How To Keep The Catering Industry Afloat During
The Covid-19 Lockdown?

“Food, in the end, in our own tradition, is something holy. 
It’s not just about nutrients and calories. 
It’s about sharing. It’s about caring. 
It’s about honesty. It’s about identity.” - Louise Fresco

The new decade has barely started and the world seems to be grappling with the worst pandemic in modern history. While we are all doing our part by staying at home to flatten the curve and utilising our free time to take up a new hobby, read books or binge-watch series, or simply catch up on sleep, many small businesses are facing the heat during lockdown. The hospitality industry is one such sector that is facing losses and uncertainty on a monumental scale. With social distancing becoming the new norm, the food and beverages industry is left in a lurch as there is no natural cushioning in the food service sector. This raises a very important question ‘How to Keep the Catering Industry Afloat during the Covid-19 Lockdown?’

With the nation-wide shutdown, all variable and some semi-variable costs such as costs of goods, electricity, water and gas, have all stopped or gone down significantly. However there are fixed expenses like rent, GST, and man-power cost that need to be considered. After analysing the current scenario and also considering how the next half of the year might proceed, we at Soul Chef came up with certain steps or tips that can help catering businesses cut down their losses and sail through this lockdown.

1. Join a community

The first thing we all need to realise and accept is that although this is an unexpected and unprecedented event, we are all in this together. Yes, healthy competition helps businesses to grow, but so does working together. And this is one such example where we need to come together as a community to help each other. Join an existing virtual community or create a new virtual community where you can talk out the existing problems faced by all and have open discussions regarding how to handle the situation. This will also help to set new rules or guidelines that everyone has to follow once this crisis is over.

2. Make a difference

We must not forget that we are in the hospitality sector, in the food service business. And that means, somewhere, we have a moral obligation to do what we can to help in this time of need. If doing it alone seems daunting or difficult, two or three small local businesses can come together to create a rotating menu of your specials, prepare food packages, organise bags of fresh fruits and vegetables, and get them delivered to those who need it. It can be done both as part of a business effort by responding to online orders as well as helping the needy from going hungry. We, at Soul Chef, believe that serving food is our duty. So it is alright that right now we may not be functioning for commercial purposes, this small effort will go a long way in creating a social bond with the local community and also help us stay grounded by contributing our services for this effort. At the same time, we can also use this opportunity to create a food takeaway service that will bring in some revenue. Even if we cannot connect with people the way we normally do, we can still help nourish them in a different way.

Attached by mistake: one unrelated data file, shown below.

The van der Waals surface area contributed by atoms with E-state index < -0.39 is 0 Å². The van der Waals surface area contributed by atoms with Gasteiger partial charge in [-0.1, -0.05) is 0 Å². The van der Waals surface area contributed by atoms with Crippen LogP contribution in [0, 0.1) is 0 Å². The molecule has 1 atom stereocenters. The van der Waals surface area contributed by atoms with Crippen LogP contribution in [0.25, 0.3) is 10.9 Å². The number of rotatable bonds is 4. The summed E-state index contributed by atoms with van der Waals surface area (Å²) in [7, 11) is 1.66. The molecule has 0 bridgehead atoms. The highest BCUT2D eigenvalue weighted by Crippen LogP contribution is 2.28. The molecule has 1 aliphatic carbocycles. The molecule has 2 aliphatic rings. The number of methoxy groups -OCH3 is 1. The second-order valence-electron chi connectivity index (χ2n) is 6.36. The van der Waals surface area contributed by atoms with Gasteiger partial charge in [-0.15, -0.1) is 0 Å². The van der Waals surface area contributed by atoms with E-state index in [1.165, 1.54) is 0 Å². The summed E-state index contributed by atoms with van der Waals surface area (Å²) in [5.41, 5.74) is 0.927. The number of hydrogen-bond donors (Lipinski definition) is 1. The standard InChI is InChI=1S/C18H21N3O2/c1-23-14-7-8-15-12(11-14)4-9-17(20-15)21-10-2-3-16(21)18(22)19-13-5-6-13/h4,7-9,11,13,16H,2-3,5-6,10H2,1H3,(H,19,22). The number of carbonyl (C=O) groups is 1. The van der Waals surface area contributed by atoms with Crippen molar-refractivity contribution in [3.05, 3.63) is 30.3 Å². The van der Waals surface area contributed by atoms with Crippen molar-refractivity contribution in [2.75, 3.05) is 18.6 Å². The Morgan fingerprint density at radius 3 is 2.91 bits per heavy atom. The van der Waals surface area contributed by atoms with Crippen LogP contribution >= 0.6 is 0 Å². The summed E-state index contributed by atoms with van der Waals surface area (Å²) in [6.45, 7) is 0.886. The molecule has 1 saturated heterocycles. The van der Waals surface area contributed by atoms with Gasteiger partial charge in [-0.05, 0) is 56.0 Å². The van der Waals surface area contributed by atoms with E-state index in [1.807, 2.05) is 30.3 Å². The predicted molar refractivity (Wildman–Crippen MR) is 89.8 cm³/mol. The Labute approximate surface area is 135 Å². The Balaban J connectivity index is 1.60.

3. Welcome the change and adapt to the new situation

The current health scare has brought about many new changes and habits that we may have to follow for quite some time. And it is advisable to adapt to this changing culture. Food safety and hygiene will have much more prominence than it does now; and although that is something Soul Chef has always prioritised, this is something that is of utmost importance now for everyone in the industry. Similarly, there may be changes in how food is prepared and served as well. Try to make the transition smooth for your employees as well as your future guests.

4. Stay in contact with your clients, guests and employees

Create a virtual platform where you can stay in touch with your clients. Take this time to hear out their suggestions or concerns and use them to develop your business. This will help you to come back with better services. Also make sure to stay connected with your employees. Assure them regarding their jobs, so that they can come back with a renewed vigour. Soul Chef has made an employee group to stay in contact with our staff and enable open communication.

5. Reschedule bookings

Do not cancel your bookings. Reassure your clients regarding the event and your services. Reschedule the bookings after proper discussions with your clients and do not accept any extra charges for this. You can utilise this time to plan for the upcoming months, come up with some new recipes or revamped menu. This will also allow your clients to make modifications to their bookings if needed. After all, the hospitality industry is all about providing the best service.

6. Create a plan for the upcoming season

This is just a temporary situation and everything will be back on track soon. You can take out this time to work on your long-term goals and plan ahead. Analyse the market trends and plan accordingly keeping the rising prices in mind. With this free time while you are at home, work on enhancing your services.

Lastly, we can hope that since people are cooking at home, and having ‘first-hand experience of the time and effort it takes to cook a dish’, this may translate to a new-found respect for the catering business, for those who work hard behind the scenes to bring a smile to people’s faces.